There are only a few companies that use natural foods-based folate in their formularies, mainly because synthetic folic acid is cheaper and partly because few consumers really know the difference between folic acid (synthetic) and folate (natural).  One foods-based multivitamin that I really like and find to be a safe, effective, high quality formulation is the Designs for Health Multi with Copper (see below).  Besides the fact that the nutrients in this supplement are foods based, rather than synthetic, the company also includes both vitamin K1 and vitamin K2 in this multi, which is rare to find.  (I have written about the benefits of vitamin K2 in the past, and how it serves a different purpose in the body than vitamin K1.  Namely, it prevents calcification of the arteries and joints, while halting loss of calcium from bones.)  Scroll down to the bottom of this post for more information on the Designs For Health Multi.

Another good supplement that provides a variety of B vitamins, including folate, is a grass-fed whey protein powder called PaleoMeal.  It comes in several flavors that taste really good, and I like to use PaleoMeal when I can’t always obtain raw milk for breakfast.  I just mix it with ice, frozen berries, a raw egg, sea salt, and about a tablespoon of coconut oil, and then make it into a smoothie using a cheap blender from Target.

The Problem With Folic Acid Supplements (And Why You Should Avoid “Fortified” Foods)

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DFH Complete Multi with Copper 180 vcaps
Dietary Supplement
Supplement Facts
Serving Size: 6 Capsules
Servings per Container: 30
Amount per Serving
Vitamin A (as mixed carotenoids from palm tree fruit) 7142 IU
Alpha Carotene 24 mg
Beta Carotene 70 mg
Vitamin C (as ascorbic acid) 600 mg
Vitamin D (as cholecalciferol) 1000 IU
Vitamin E (total natural tocopherols) 300 mg
as d-gamma 205 mg
as d-delta 60 mg
as d-alpha 25 mg/37.5 IU
as d-beta 10 mg
Vitamin K 550 mcg
(as vitamin K1-phytonadione 500 mcg; vitamin k2-menaquinone-7 50 mcg)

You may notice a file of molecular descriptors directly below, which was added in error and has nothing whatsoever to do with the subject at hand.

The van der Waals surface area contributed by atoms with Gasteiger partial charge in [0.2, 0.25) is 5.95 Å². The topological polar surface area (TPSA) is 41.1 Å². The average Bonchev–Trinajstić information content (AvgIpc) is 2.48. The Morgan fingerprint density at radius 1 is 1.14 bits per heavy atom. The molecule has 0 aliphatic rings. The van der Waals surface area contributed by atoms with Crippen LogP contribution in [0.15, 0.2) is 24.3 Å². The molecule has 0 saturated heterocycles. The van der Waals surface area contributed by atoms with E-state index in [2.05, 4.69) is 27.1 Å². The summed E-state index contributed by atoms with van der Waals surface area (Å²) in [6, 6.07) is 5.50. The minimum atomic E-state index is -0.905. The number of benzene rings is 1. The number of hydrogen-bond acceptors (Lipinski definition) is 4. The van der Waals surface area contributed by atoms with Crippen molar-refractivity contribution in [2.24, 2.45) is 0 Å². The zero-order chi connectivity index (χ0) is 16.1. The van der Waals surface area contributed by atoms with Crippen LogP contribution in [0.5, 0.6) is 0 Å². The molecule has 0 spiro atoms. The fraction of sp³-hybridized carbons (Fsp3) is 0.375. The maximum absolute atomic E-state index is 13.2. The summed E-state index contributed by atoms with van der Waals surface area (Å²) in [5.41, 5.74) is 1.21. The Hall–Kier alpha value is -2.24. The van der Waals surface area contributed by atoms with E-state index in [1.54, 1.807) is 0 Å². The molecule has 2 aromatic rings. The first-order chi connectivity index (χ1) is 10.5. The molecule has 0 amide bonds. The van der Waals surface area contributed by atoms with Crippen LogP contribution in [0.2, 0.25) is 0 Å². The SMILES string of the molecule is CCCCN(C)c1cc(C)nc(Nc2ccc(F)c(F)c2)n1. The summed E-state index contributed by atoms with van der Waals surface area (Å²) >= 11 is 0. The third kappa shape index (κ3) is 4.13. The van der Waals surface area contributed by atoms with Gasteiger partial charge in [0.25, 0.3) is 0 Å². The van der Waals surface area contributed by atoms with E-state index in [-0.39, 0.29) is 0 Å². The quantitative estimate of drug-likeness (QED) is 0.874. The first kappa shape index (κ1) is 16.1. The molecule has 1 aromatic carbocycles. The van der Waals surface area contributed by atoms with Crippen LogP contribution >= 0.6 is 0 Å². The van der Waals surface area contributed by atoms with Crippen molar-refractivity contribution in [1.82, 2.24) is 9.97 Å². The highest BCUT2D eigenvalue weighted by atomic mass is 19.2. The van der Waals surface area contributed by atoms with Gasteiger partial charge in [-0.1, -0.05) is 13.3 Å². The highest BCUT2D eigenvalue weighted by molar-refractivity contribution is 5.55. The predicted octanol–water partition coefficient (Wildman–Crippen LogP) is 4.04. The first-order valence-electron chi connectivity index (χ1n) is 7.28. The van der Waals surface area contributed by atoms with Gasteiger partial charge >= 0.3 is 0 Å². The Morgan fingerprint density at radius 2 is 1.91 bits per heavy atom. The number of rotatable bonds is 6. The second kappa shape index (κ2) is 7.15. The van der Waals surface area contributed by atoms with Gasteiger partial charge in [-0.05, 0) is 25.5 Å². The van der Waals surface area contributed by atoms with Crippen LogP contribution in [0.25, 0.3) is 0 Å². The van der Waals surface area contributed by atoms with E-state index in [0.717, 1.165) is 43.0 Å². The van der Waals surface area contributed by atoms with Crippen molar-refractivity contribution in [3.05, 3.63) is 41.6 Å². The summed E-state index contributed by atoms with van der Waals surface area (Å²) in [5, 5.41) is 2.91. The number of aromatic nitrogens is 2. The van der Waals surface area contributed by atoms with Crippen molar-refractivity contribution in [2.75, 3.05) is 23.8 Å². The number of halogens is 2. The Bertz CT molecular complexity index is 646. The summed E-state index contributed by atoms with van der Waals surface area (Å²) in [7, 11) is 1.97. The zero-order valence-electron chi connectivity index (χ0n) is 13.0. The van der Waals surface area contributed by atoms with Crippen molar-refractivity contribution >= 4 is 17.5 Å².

Thiamin (Vitamin B-1)(as thiamine HCl) 75 mg
Riboflavin (Vitamin B-2) 75 mg
Niacin (Vitamin B-3)(as niacinamide) 75 mg
Vitamin B-6 (as pyridoxine HCl) 50 mg
Folate (NatureFolate blend) 400 mcg
Vitamin B-12 (as methylcobalamin) 500 mcg
Biotin (as d-biotin) 500 mcg
Pantothenic Acid (as d-calcium pantothenate) 250 mg
Calcium (TRAACS calcium glycinate chelate) 100 mg
Iodine (as potassium iodide) 200 mcg
Magnesium 200 mg
(TRAACS magnesium glycinate chelate buffered)
Zinc 25 mg
(TRAACS zinc glycinate chelate)
Selenium (as selenium glycinate complex) 250 mcg
Copper (as TRAACS copper glycinate chelate) 2 mg
Manganese 1 mg
(as TRAACS manganese glycinate chelate)
Chromium 200 mcg
(as TRAACS chromium nicotinate glycinate chelate)
Molybdenum 100 mcg
(as TRAACS molybenum glycinate complex)
Potassium 100 mg
(as potassium glycinate complex)
Trimethylglycine 200 mg
Choline (as citrate) 100 mg
Inositol 100 mg
Quercetin DiHydrate 25 mg
Rutin 25 mg
Alpha Lipoic Acid 10 mg
Hesperidin 10 mg
Boron (as boroganic glycine) 2 mg
Vanadium 100 mcg
(as TRAACS vanadium nicotinate glycinate chelate)
Other Ingredients: Vegetable stearate, microcrystalline cellulose, silicon dioxide.
Recommended Use: As a dietary supplement, take six capsules daily, two with each meal, or as directed by your healthcare practitioner.